UPDATED: We're one week into the Winter Games in Sochi and we're definitely seeing some interesting trends. Shaun White is by far the most popular athlete with over 360,000 mentions, the next closest athlete has just 39,595! Click on the CheerMeter link below to find out who it is and other stats.
Since the Olympics are often about teams, we decided to get our writing team together to kickoff the Sochi Olympics. Here, we take a look at this year’s Olympic Games from three different angles of the
Next up is Will, our social care specialist – aka, “The Socially Devoted Guy.” He’s going to look at how Olympians will be engaging with their audience this year, and on whether tweeting or posting can negatively (or positively) impact athlete performance. Remember the London Games’ Australian swim team debacle?
And bringing up the rear is Sharise. She’s going to look at the Brands that advertise and whether they attract the Follower buzz as much as the advertisers in the Super Bowl do.
You can be part of the Olympic coverage too. Every time you root, err, tweet for your favorite sport, athlete or brand, you’re a part of millions of social conversations from around the world. Our CheerMeter will track selected athletes, sports and Brands that are generating buzz. To participate, just tweet your heart out on Twitter, then check our CheerMeter throughout the Games and see who’s winning the Gold in social.
Social media has changed the rules of how the world gets published, and publicized. The Olympic Games have not been exempt, despite new rules and debate on the use of social media during Olympic events. With every turn at the Summer and Winter Games, social media has grown in influence, mediating the public’s impression of the Games, athletes and host countries.
As with all brands, the rules of steering the conversation with compelling content and engagement apply. And the Olympic Games have wasted little time gearing their content for Sochi. Beginning in early 2013, the Games have used Facebook to quarry excitement and interest on the platform.
A quick perusal of the Sochi 2014 Winter Games Page is enough to see a highly active campaign. Virtually every post contains an image, concise and energetic copy, and invites readers to follow the conversation with hashtags and links to related content.
Despite the controversies of social media in the Winter Games—from journalists’ coverage to usage by athletes and conditions in Sochi—there is strong need to keep the conversation focused on competitions and engaged audiences.
As the Games in Sochi get underway, we can’t help but notice that this time around, they’re getting more social. With a new online and mobile app, the Olympic organization has created a way for you to interact with over 5,000 of your favorite athletes and stars, by linking their Twitter and Instagram feeds together in one giant “hub.” However, if you want to see how much buzz athletes are creating across the web, along with many other cool social stats, you should come back and take a look at our CheerMeter!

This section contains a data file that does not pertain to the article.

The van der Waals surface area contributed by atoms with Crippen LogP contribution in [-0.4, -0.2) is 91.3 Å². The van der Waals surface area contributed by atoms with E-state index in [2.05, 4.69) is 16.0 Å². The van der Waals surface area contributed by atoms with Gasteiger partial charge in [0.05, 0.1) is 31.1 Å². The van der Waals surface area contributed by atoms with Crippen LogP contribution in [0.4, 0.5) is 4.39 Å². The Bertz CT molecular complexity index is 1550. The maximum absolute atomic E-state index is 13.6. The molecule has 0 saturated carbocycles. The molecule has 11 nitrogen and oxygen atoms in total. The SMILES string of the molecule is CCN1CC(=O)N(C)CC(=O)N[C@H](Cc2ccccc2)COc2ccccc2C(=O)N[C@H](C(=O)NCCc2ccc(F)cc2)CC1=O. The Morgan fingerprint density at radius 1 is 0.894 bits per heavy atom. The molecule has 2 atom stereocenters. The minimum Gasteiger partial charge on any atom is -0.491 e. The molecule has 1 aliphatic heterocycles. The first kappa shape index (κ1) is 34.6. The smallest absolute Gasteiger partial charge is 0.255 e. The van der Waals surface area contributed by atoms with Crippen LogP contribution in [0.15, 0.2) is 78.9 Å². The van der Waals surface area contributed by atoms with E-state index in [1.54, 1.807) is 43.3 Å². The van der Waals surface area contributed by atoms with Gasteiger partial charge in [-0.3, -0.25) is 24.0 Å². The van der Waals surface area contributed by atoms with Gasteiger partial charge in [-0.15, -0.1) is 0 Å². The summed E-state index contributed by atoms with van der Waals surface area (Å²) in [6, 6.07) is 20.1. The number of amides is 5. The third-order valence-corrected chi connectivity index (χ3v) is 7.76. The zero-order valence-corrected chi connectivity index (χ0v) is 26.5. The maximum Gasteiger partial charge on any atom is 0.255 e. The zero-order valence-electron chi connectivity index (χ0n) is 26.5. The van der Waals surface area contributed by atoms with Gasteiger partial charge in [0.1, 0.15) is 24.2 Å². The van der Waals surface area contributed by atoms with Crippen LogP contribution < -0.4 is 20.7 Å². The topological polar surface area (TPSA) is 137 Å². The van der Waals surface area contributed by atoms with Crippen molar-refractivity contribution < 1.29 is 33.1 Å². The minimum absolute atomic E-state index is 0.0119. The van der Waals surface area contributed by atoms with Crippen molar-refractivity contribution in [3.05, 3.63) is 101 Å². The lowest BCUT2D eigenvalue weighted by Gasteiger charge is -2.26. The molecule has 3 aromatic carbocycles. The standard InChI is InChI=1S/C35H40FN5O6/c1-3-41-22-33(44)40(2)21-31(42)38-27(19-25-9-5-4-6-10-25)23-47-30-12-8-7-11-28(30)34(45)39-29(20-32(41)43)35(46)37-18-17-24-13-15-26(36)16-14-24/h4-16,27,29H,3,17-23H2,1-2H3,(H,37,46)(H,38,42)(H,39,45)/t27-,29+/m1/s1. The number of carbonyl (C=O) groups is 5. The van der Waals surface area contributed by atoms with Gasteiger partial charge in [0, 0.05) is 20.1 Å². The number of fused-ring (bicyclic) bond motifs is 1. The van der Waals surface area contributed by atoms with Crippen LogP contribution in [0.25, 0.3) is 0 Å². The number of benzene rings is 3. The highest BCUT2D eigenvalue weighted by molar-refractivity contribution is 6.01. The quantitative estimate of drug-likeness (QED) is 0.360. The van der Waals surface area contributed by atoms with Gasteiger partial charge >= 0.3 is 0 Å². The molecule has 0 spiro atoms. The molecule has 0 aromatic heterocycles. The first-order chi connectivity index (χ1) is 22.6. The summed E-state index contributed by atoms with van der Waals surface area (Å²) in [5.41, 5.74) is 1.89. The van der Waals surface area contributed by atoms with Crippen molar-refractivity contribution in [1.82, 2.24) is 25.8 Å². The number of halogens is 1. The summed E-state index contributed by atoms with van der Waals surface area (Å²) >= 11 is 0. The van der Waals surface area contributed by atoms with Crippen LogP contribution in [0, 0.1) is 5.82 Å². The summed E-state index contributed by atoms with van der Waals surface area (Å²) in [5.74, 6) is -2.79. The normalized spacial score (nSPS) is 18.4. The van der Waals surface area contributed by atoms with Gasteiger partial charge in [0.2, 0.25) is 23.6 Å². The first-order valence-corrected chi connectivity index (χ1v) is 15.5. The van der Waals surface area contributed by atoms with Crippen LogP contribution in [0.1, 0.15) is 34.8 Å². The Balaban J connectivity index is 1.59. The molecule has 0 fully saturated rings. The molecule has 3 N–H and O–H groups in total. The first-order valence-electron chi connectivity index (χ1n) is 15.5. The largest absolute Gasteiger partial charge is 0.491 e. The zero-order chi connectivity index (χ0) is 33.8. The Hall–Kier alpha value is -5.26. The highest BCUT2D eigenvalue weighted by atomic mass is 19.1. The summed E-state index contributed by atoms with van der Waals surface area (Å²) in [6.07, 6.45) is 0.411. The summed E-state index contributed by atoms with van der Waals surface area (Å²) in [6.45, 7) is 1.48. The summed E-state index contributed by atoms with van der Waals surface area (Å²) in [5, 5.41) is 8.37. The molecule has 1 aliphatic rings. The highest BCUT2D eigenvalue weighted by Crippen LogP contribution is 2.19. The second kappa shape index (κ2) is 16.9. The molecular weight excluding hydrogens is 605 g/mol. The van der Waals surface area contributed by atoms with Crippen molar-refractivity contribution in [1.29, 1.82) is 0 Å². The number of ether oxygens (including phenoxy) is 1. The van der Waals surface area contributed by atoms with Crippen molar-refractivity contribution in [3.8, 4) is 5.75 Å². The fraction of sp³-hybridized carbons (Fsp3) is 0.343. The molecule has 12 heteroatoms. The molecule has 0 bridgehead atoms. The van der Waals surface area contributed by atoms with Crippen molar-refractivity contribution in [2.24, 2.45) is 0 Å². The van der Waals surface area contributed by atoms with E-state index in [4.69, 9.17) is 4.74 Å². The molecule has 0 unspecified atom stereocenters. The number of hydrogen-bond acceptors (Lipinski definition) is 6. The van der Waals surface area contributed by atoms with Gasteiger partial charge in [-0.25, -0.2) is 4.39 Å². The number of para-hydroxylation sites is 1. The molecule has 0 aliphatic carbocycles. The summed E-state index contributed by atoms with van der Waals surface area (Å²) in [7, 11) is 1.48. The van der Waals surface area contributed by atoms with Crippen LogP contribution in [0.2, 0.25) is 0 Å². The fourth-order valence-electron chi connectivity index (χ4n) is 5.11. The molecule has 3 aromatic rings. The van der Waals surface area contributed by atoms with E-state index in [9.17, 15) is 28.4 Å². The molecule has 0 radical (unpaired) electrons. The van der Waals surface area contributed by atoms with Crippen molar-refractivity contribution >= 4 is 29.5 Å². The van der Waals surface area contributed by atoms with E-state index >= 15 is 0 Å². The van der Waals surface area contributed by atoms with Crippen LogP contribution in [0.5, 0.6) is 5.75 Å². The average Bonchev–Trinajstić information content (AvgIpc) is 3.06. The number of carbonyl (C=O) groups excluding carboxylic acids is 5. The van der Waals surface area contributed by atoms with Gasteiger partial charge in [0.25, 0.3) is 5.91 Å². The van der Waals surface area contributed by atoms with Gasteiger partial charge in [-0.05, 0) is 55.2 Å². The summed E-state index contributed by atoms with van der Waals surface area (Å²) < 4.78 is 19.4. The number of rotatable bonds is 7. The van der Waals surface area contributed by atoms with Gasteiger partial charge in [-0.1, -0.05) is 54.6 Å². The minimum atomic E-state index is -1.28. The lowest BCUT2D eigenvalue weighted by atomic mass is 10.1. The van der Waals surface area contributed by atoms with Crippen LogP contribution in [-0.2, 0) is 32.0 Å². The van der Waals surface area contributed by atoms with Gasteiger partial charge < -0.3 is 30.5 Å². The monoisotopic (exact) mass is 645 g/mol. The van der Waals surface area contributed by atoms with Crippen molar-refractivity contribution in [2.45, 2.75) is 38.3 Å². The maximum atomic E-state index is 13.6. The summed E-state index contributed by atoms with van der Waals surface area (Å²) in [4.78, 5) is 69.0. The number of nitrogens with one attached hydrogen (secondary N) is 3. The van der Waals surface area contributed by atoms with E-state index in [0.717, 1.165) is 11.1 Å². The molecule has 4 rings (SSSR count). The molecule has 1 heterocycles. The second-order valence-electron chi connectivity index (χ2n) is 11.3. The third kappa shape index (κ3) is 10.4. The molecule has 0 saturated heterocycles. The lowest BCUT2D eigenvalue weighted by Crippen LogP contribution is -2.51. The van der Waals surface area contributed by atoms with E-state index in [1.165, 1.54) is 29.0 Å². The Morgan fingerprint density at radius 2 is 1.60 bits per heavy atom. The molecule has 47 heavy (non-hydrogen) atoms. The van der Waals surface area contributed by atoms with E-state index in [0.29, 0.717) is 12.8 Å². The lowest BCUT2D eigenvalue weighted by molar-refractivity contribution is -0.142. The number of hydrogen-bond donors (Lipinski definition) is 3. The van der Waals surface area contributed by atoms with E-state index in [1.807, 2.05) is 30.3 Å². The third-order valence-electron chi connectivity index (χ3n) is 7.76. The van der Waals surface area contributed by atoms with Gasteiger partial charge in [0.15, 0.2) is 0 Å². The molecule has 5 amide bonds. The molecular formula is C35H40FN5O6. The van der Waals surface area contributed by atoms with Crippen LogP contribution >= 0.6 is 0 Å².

Another tantalizing promise made by the organization was to have many of the athletes participate in live-chats with fans via Twitter. Indeed, the Australian Olympic team already got a headstart with a live chat a few weeks ago. However, this may be to make up for the unpopular announcement, made last month, that the Australian team would be banned from social media during the actual competition. Perhaps it will help them concentrate more on their sport (as the officials claim), but on the downside – how will they rally their Fans and Followers?!
At Socialbakers, we always believe in reaching out to your audience, whether they are Fans or merely fans, and engaging in a two-way #SociallyDevoted dialogue. Apps and live-chats like these create a new kind of connection with the athletes and their followers. We’d absolutely love to see more if this in the future!
According to a just-published story by World Screen based on a Twitter study, Hashtags in TV ads drive positive brand conversation. And “a viewer who tweets while watching TV is less likely to change the channel during the commercial breaks.” With events like the Super Bowl, the ads are part of the show and most viewers look forward to them. While the Olympics may not have quite the same reputation for advertising, it’s still not likely that anyone will change the channel for fear of missing an event.
Hyundai and Coca-Cola were both advertisers in the Super Bowl. Although Coke is downplaying its Olympic ad efforts in the United States, they’re making a pretty big deal of their participation in and around Russia. They already created a bit of outrage from many Americans who didn’t like their non-English rendition of America the Beautiful ad during the Bowl. Could they be risking tarnishing their brand even further on home soil by over-promotion in Russia? Only time will tell, and we’ll be watching the social media scores to find out.
But back to the Super Bowl vs. the Olympics, should be interesting to see which sporting event awards these two (and all) advertisers with more Fan and Follower medals. Come back after the games for a follow-up review of the numbers. But remember to join the conversations on Twitter and visit our CheerMeter during the games to find out who’s on the leaderboard.
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